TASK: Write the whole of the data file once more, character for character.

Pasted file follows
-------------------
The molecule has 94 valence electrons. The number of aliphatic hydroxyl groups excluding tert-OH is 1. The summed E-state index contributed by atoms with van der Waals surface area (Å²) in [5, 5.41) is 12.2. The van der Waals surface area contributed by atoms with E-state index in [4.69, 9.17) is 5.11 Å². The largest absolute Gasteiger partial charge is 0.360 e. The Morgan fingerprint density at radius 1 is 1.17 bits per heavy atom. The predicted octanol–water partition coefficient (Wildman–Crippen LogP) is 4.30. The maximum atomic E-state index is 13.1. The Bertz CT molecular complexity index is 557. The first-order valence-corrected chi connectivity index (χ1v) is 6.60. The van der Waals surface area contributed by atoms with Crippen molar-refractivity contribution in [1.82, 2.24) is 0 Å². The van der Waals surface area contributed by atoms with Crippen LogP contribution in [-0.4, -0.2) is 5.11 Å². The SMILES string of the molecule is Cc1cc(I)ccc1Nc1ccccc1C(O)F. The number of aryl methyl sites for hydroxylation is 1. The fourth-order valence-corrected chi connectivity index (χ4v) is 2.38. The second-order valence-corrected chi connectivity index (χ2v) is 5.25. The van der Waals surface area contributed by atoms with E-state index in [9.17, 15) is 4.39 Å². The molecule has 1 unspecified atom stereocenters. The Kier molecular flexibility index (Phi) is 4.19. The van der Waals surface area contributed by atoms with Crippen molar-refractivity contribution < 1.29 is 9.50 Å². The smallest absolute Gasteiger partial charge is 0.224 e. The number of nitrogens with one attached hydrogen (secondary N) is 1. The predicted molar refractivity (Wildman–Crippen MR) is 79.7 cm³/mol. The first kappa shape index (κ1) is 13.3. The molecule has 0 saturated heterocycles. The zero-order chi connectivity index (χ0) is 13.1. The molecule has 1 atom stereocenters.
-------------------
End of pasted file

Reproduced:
The molecule has 94 valence electrons. The number of aliphatic hydroxyl groups excluding tert-OH is 1. The summed E-state index contributed by atoms with van der Waals surface area (Å²) in [5, 5.41) is 12.2. The van der Waals surface area contributed by atoms with E-state index in [4.69, 9.17) is 5.11 Å². The largest absolute Gasteiger partial charge is 0.360 e. The Morgan fingerprint density at radius 1 is 1.17 bits per heavy atom. The predicted octanol–water partition coefficient (Wildman–Crippen LogP) is 4.30. The maximum atomic E-state index is 13.1. The Bertz CT molecular complexity index is 557. The first-order valence-corrected chi connectivity index (χ1v) is 6.60. The van der Waals surface area contributed by atoms with Crippen molar-refractivity contribution in [1.82, 2.24) is 0 Å². The van der Waals surface area contributed by atoms with Crippen LogP contribution in [-0.4, -0.2) is 5.11 Å². The SMILES string of the molecule is Cc1cc(I)ccc1Nc1ccccc1C(O)F. The number of aryl methyl sites for hydroxylation is 1. The fourth-order valence-corrected chi connectivity index (χ4v) is 2.38. The second-order valence-corrected chi connectivity index (χ2v) is 5.25. The van der Waals surface area contributed by atoms with E-state index in [9.17, 15) is 4.39 Å². The molecule has 1 unspecified atom stereocenters. The Kier molecular flexibility index (Phi) is 4.19. The van der Waals surface area contributed by atoms with Crippen molar-refractivity contribution < 1.29 is 9.50 Å². The smallest absolute Gasteiger partial charge is 0.224 e. The number of nitrogens with one attached hydrogen (secondary N) is 1. The predicted molar refractivity (Wildman–Crippen MR) is 79.7 cm³/mol. The first kappa shape index (κ1) is 13.3. The molecule has 0 saturated heterocycles. The zero-order chi connectivity index (χ0) is 13.1. The molecule has 1 atom stereocenters.